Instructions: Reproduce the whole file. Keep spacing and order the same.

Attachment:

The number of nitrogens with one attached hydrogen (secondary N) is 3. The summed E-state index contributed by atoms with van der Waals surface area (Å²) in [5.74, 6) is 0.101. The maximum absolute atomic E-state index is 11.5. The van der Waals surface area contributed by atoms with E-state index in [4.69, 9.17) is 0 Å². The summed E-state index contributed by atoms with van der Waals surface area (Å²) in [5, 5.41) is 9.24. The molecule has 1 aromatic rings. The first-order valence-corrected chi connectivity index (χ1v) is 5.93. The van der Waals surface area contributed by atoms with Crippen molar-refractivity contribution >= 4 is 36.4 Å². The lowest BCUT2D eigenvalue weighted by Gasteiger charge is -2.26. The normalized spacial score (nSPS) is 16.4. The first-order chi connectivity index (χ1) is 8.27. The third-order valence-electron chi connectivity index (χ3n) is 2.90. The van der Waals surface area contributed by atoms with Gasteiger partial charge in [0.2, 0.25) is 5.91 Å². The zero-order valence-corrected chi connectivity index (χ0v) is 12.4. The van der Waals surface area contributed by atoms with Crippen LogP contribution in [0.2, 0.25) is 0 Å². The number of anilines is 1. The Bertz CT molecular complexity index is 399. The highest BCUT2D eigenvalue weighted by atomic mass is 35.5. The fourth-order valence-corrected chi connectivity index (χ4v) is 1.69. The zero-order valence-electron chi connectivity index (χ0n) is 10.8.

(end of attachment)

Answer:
The number of nitrogens with one attached hydrogen (secondary N) is 3. The summed E-state index contributed by atoms with van der Waals surface area (Å²) in [5.74, 6) is 0.101. The maximum absolute atomic E-state index is 11.5. The van der Waals surface area contributed by atoms with E-state index in [4.69, 9.17) is 0 Å². The summed E-state index contributed by atoms with van der Waals surface area (Å²) in [5, 5.41) is 9.24. The molecule has 1 aromatic rings. The first-order valence-corrected chi connectivity index (χ1v) is 5.93. The van der Waals surface area contributed by atoms with Crippen molar-refractivity contribution >= 4 is 36.4 Å². The lowest BCUT2D eigenvalue weighted by Gasteiger charge is -2.26. The normalized spacial score (nSPS) is 16.4. The first-order chi connectivity index (χ1) is 8.27. The third-order valence-electron chi connectivity index (χ3n) is 2.90. The van der Waals surface area contributed by atoms with Gasteiger partial charge in [0.2, 0.25) is 5.91 Å². The zero-order valence-corrected chi connectivity index (χ0v) is 12.4. The van der Waals surface area contributed by atoms with Crippen LogP contribution in [0.2, 0.25) is 0 Å². The number of anilines is 1. The Bertz CT molecular complexity index is 399. The highest BCUT2D eigenvalue weighted by atomic mass is 35.5. The fourth-order valence-corrected chi connectivity index (χ4v) is 1.69. The zero-order valence-electron chi connectivity index (χ0n) is 10.8.